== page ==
At first though, we should find out whether gold is a safe-haven or a hedge, and what is the difference between them? What is gold supposed to be a safe-haven or a hedge in relation to? Does it protect investors from a stock market crash, bond market volatility, inflation, or a systemic crisis? And finally, do the safe-haven properties of gold depend on the country and the time horizon?
Let’s start with the definitions. The safe-haven is an asset that is uncorrelated (weak safe-haven) or negatively correlated (strong safe-haven) with another asset or portfolio in times of market stress or turmoil, while a hedge is an asset that is uncorrelated (weak hedge) or negatively correlated (strong hedge) with another asset or portfolio on average. Hence, a safe-haven protects investors during crises, unlike a hedge, which protects them in normal
times, but not necessarily during turmoil.
According to Baur and Lucey (2010), gold is a hedge and a safe-haven for stocks, but not for bonds. The authors also found that gold works as a safe-haven for only a limited time, around 15 trading days. This suggests that investors buy gold on days of extreme negative returns and sell it when market participants regain confidence, and volatility is lower. Baur and McDermott (2009), using data from 1979 to 2009, showed that gold is both a safe-haven and a hedge for major European equity markets and the US, but not for Australia, Canada, Japan or major emerging markets such as the BRIC countries (investors suffering losses in emerging stock markets turn to developed markets rather than to purchasing gold).
Although most economists agree that gold is a safe-haven, Baur and Glover (2012) remind investors that the safe-haven features may change over time as gold gets more popular as an investment to protect against equity market. This is because investors who hold significant amounts of gold in their portfolios may be forced to sell some or all of these holdings in times of equity market stress when they face borrowing or liquidity constraints in other portfolio holdings.
This is an interesting point, especially when gold prices initially fell after Lehman Brothers’ bankruptcy due to forced sales (see chart 1), but we believe that the perception of gold as a safe-haven against crashes in any particular asset market is too limited. Gold is an insurance against broader systemic tail risks. The economic function of insurance is not to generate huge profits during normal times, but rather to protect investors’ wealth against unlikely but serious events (like house fires).
Similarly, from the fundamental point of view, gold is not purchased for yield when the economy functions well, but to protect wealth against tail risks (however, it is possible to reap decent profits from investing and trading in the yellow metal in all phases of the market cycle and the performance of signals from our Gold & Silver Trading Alerts proves it). From this perspective, it should be clear why gold has no yield. Has insurance any yield?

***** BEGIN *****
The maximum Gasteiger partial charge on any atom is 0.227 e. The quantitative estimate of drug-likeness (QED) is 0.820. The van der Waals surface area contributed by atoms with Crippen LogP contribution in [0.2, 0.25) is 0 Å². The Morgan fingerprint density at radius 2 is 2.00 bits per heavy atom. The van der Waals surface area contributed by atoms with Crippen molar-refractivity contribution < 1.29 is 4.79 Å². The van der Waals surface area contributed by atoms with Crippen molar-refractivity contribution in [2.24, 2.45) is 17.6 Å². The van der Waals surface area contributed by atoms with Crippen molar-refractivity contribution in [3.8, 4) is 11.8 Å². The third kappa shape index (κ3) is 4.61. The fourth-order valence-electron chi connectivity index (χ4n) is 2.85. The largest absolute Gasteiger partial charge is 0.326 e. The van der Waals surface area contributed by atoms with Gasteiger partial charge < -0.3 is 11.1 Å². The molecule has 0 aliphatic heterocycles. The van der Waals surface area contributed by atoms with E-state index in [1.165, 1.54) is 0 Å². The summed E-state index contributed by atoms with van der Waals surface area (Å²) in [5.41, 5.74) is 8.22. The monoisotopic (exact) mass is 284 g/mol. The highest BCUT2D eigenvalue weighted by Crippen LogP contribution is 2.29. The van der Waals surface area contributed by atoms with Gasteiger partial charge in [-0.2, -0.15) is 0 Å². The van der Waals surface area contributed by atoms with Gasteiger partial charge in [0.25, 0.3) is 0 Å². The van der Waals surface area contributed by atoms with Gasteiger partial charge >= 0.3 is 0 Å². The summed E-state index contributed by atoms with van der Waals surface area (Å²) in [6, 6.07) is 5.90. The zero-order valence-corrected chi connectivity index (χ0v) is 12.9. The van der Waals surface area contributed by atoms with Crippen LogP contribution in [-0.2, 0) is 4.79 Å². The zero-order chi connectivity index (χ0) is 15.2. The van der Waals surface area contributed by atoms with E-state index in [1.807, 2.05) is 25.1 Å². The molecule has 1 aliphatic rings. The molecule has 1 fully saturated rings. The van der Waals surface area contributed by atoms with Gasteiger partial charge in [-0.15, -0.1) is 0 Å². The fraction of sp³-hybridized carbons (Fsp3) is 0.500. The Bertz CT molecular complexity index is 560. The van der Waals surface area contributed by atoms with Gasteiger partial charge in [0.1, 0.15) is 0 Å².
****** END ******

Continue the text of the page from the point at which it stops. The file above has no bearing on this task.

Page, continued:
No, actually you have to pay premiums for being insured. The same applies to gold. And what are tail risks? Technically, they arise when the possibility that an investment will move more than three standard deviations from the mean is greater than what is shown by a normal distribution. To simplify, there are very unlikely events which entail very serious consequences. The best example is the last financial crisis. As you can see in the chart 1, stocks (and other standard financial assets) drastically fell after the Lehman bankruptcy and suffered huge losses in 2008, while gold ended that year with a modest gain.
Chart 1: Gold prices (yellow line, right scale) and S&P500 Index (blue line, left scale) from 2007 to 2009
Why are there tail risks and why does gold protects against them? It is in the very nature of our inherently unstable monetary system with its fractional reserve banking system, paper currencies and excessive credit, which is based only on faith. Gold used to be money for thousands for years, whereas our fiat money experiment has been here only since 1971. Thus, when this faith decreases, especially in the U.S. dollar, the unofficial world currency, gold prices rises. Contrary to paper currencies, gold is a real commodity which cannot be printed and has a certain use value, which sets a bottom for its prices – this explains why there is demand for it in times of distrust in the U.S. dollar system. You can think of gold as an insurance or backup in case of the collapse of the fiat money economy with the greenback as the world reserve currency.
That way, the price of gold reflects the tail risks connected to the unstable monetary system. Indeed, portfolios including gold tended to perform better during most financial stresses, according to the World Gold Council’s report. Gold prices were increasing during the 70s, the time of high inflation and uncertainty over the new global monetary system, and in the 2000s, when over-indebtedness in the U.S. shook trust in the dollar-dominated system.
Contrarily, gold prices were falling in the 80s and the 90s, when Volcker renewed the trust in the greenback, and after September 2011, when the extraordinary measures of central banks restored the confidence and reduced the bidding for tail risk insurance.
The key takeaway is that gold is a safe-haven, which protects investors during
crises, but not necessarily in normal times of high confidence in the fundamentals of the economy. However, gold is not a safe-haven against any particular asset class; rather it is protection against systemic risks – an insurance against a current monetary system based on the fiat U.S. dollar.
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